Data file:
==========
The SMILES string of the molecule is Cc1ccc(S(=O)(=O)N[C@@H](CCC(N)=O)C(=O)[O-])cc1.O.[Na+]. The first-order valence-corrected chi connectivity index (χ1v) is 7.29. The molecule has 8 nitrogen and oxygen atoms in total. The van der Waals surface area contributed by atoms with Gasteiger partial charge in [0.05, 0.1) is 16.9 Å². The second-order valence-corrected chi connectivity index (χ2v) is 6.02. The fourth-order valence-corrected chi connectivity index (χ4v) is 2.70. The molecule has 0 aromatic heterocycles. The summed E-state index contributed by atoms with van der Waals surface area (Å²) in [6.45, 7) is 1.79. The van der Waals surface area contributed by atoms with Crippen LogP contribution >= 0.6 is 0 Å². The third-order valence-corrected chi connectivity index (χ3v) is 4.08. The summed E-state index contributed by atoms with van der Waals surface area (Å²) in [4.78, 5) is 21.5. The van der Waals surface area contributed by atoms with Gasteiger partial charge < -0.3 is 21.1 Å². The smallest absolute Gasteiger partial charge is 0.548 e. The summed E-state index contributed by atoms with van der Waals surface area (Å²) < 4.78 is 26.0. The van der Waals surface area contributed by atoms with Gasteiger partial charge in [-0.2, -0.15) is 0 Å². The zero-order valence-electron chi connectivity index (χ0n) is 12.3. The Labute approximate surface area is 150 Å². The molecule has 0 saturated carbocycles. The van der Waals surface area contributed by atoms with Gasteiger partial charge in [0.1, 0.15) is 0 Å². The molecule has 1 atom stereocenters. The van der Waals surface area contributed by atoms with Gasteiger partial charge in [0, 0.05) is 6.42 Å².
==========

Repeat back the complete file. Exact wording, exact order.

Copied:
The SMILES string of the molecule is Cc1ccc(S(=O)(=O)N[C@@H](CCC(N)=O)C(=O)[O-])cc1.O.[Na+]. The first-order valence-corrected chi connectivity index (χ1v) is 7.29. The molecule has 8 nitrogen and oxygen atoms in total. The van der Waals surface area contributed by atoms with Gasteiger partial charge in [0.05, 0.1) is 16.9 Å². The second-order valence-corrected chi connectivity index (χ2v) is 6.02. The fourth-order valence-corrected chi connectivity index (χ4v) is 2.70. The molecule has 0 aromatic heterocycles. The summed E-state index contributed by atoms with van der Waals surface area (Å²) in [6.45, 7) is 1.79. The van der Waals surface area contributed by atoms with Crippen LogP contribution >= 0.6 is 0 Å². The third-order valence-corrected chi connectivity index (χ3v) is 4.08. The summed E-state index contributed by atoms with van der Waals surface area (Å²) in [4.78, 5) is 21.5. The van der Waals surface area contributed by atoms with Gasteiger partial charge < -0.3 is 21.1 Å². The smallest absolute Gasteiger partial charge is 0.548 e. The summed E-state index contributed by atoms with van der Waals surface area (Å²) < 4.78 is 26.0. The van der Waals surface area contributed by atoms with Gasteiger partial charge in [-0.2, -0.15) is 0 Å². The zero-order valence-electron chi connectivity index (χ0n) is 12.3. The Labute approximate surface area is 150 Å². The molecule has 0 saturated carbocycles. The van der Waals surface area contributed by atoms with Gasteiger partial charge in [0.1, 0.15) is 0 Å². The molecule has 1 atom stereocenters. The van der Waals surface area contributed by atoms with Gasteiger partial charge in [0, 0.05) is 6.42 Å².